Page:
According to United Nations (UN) figures from 2016, 24% of women in India reported experiences of physical or sexual violence, or both, by an intimate partner in the previous 12 months. In Pakistan, too, the statistics are disturbingly high. The Commonwealth Secretariat is doing whatever it can to help end this problem.
In 2015/16, we saw an opportunity to help with a similar issue in East Africa. Women reporting violence there face obstacles in the justice system. Those include bias in the court room, victimisation, and failure of the judiciary to apply and interpret existing laws. So our legal experts compiled a resource – the first of its kind – to provide legal benchmarks on dealing with cases of such violence.
Our Judicial Bench Book on Violence Against Women in Commonwealth East Africa (JBB) was launched in Nairobi, Kenya, in June 2016. It establishes what constitutes violence against women and girls (VAWG) and how the judiciary can apply national laws in the context of international human rights laws. We created the book for judiciaries in Kenya, Rwanda, Tanzania and Uganda, and their feedback has been positive.
Making an impact
Judicial officers in Kenya and Uganda have cited cases where they have consulted the book. Comments include:
- “[It] enhanced my knowledge and skills, and enabled sensitivity to VAWG-related cases.”
- “[I am] better able to apply International Human Rights instruments in gender-based violence cases.”
- “The learnings of the JBB [have] enhanced [my] skills in courtroom leadership in sexual violence and sexual offences against girls. I clear the courtroom of non-essential persons so that females can freely testify. With children, I hear evidence in chambers.”
At the time of writing, we have received some particularly good news. One of the authors of the JBB, Professor Lillian Tibatemwa-Ekirikubinza, Justice of the Uganda Supreme Court, delivered a judgment in January 2018 which has improved the rights of victims of sexual assault.
Helping the VAWG battle in Asia
Following the positive reception of our book for East Africa, the Secretariat commissioned a similar resource for jurisdictions in Asia: the Judicial Resource Book on Violence Against Women in Asia. We worked in partnership with the UN Women Regional Office for Asia-Pacific, building on the regional consultation that we co-organised with the UN office in Bangkok in 2014 and 2016. Legal and human rights experts made valuable contributions.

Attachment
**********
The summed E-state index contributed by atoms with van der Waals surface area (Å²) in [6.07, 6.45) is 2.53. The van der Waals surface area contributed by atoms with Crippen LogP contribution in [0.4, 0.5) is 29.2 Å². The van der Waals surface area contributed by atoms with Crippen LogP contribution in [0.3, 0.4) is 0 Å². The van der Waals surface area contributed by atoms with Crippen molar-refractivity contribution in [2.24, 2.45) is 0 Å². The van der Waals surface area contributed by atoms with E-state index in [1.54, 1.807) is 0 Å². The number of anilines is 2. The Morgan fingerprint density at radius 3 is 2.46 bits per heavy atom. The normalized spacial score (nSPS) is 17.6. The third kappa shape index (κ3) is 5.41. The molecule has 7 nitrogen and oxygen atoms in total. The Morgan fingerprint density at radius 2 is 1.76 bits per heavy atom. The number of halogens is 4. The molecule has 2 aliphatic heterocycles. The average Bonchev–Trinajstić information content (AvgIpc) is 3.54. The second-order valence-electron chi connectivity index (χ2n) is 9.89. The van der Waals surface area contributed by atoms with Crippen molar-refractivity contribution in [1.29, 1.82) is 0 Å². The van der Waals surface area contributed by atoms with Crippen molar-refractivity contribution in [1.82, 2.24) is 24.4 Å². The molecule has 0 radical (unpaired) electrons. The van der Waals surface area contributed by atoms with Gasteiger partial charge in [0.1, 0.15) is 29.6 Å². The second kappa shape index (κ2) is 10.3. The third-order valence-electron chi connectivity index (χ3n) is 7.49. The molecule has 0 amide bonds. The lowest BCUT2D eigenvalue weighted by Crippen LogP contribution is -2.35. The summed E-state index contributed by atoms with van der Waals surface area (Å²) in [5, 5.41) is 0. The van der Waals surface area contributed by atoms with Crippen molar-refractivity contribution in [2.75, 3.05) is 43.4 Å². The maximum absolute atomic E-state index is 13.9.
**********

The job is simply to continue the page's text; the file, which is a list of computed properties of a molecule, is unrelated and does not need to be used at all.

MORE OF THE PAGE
The resulting 170-page book is a practical and powerful resource. The Commonwealth and the UN will use it to promote and protect the rights of women and girls in two common law/Commonwealth countries (India and Pakistan) and two civil/constitutional law countries (Cambodia and Thailand).
The new book aims to improve access to justice for women and prevent stereotyping. It includes a review of regional Commonwealth case law on domestic violence plus an overview of member countries’ judicial experiences and landmark judgments. It also contains provisions on human rights challenges facing the region, such as child, early and forced marriage.
Secretary-General Patricia Scotland said, “This valuable resource book aims both to deepen understanding of the varying forms of violence against women and girls and raise awareness of the important role the judiciary can play in tackling them.
“In Asia, as in all regions of the Commonwealth, the judiciary can make a significant contribution towards strengthening and protecting the human rights of women and girls. This is of vital importance in advancing the values of our Commonwealth Charter, and in attaining the goals of the 2030 Agenda for Sustainable Development to which all our member countries are committed.”
Katalaina Sapolu, Director of the Commonwealth Secretariat’s Peace and Governance Directorate, said, “Our partnership with UN Women has strengthened our efforts to address violence against women and girls, both in the Commonwealth and globally. Our collaboration has included the development of tools and training modules in partnership with judicial training institutes and national human rights institutions to build the capacity of key sectors. This includes judicial and court administrative officials to effectively address cases of violence against women and girls.”
Ending VAWG is a Commonwealth priority and one of the critical areas for action, as endorsed in the Commonwealth Charter.
Dr Niaz Shah, law lecturer at the University of Hull, said, “The aim of this resource book is to sensitise judges and enable them and other stakeholders to make decisions when dealing with victims of violence in compliance with international human rights law and national constitutions and other laws. So the ultimate beneficiaries of this are women and girls in these countries.”